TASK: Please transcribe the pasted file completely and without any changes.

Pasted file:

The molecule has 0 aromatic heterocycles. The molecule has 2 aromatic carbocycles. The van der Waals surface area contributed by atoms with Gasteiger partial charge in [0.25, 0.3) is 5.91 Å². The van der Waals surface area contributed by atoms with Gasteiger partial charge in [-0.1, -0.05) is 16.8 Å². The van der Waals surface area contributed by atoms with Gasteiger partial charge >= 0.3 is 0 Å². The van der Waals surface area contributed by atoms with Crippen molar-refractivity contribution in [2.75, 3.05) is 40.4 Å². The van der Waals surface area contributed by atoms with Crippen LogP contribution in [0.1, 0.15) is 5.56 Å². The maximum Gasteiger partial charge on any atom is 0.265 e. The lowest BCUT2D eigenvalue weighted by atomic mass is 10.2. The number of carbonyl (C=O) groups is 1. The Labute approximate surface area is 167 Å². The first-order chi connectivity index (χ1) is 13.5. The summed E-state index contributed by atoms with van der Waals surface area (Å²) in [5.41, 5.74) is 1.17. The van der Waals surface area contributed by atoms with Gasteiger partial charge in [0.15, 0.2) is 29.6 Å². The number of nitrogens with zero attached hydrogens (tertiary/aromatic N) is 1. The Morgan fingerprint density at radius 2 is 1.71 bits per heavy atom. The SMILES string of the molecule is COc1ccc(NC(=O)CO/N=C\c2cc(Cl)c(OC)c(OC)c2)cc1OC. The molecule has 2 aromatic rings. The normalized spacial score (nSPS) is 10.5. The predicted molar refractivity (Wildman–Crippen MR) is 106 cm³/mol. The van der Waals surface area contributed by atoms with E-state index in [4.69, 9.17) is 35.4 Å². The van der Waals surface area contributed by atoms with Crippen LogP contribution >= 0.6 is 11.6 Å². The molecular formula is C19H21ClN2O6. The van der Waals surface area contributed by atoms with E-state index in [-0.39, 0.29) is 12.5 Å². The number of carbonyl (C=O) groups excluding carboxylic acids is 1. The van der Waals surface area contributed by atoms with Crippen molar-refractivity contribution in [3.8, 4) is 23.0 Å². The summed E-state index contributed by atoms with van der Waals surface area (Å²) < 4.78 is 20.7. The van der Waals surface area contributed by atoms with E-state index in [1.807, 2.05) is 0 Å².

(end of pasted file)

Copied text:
The molecule has 0 aromatic heterocycles. The molecule has 2 aromatic carbocycles. The van der Waals surface area contributed by atoms with Gasteiger partial charge in [0.25, 0.3) is 5.91 Å². The van der Waals surface area contributed by atoms with Gasteiger partial charge in [-0.1, -0.05) is 16.8 Å². The van der Waals surface area contributed by atoms with Gasteiger partial charge >= 0.3 is 0 Å². The van der Waals surface area contributed by atoms with Crippen molar-refractivity contribution in [2.75, 3.05) is 40.4 Å². The van der Waals surface area contributed by atoms with Crippen LogP contribution in [0.1, 0.15) is 5.56 Å². The maximum Gasteiger partial charge on any atom is 0.265 e. The lowest BCUT2D eigenvalue weighted by atomic mass is 10.2. The number of carbonyl (C=O) groups is 1. The Labute approximate surface area is 167 Å². The first-order chi connectivity index (χ1) is 13.5. The summed E-state index contributed by atoms with van der Waals surface area (Å²) in [5.41, 5.74) is 1.17. The van der Waals surface area contributed by atoms with Gasteiger partial charge in [0.15, 0.2) is 29.6 Å². The number of nitrogens with zero attached hydrogens (tertiary/aromatic N) is 1. The Morgan fingerprint density at radius 2 is 1.71 bits per heavy atom. The SMILES string of the molecule is COc1ccc(NC(=O)CO/N=C\c2cc(Cl)c(OC)c(OC)c2)cc1OC. The molecule has 2 aromatic rings. The normalized spacial score (nSPS) is 10.5. The predicted molar refractivity (Wildman–Crippen MR) is 106 cm³/mol. The van der Waals surface area contributed by atoms with E-state index in [4.69, 9.17) is 35.4 Å². The van der Waals surface area contributed by atoms with Crippen LogP contribution >= 0.6 is 11.6 Å². The molecular formula is C19H21ClN2O6. The van der Waals surface area contributed by atoms with E-state index in [-0.39, 0.29) is 12.5 Å². The number of carbonyl (C=O) groups excluding carboxylic acids is 1. The van der Waals surface area contributed by atoms with Crippen molar-refractivity contribution in [3.8, 4) is 23.0 Å². The summed E-state index contributed by atoms with van der Waals surface area (Å²) < 4.78 is 20.7. The van der Waals surface area contributed by atoms with E-state index in [1.807, 2.05) is 0 Å².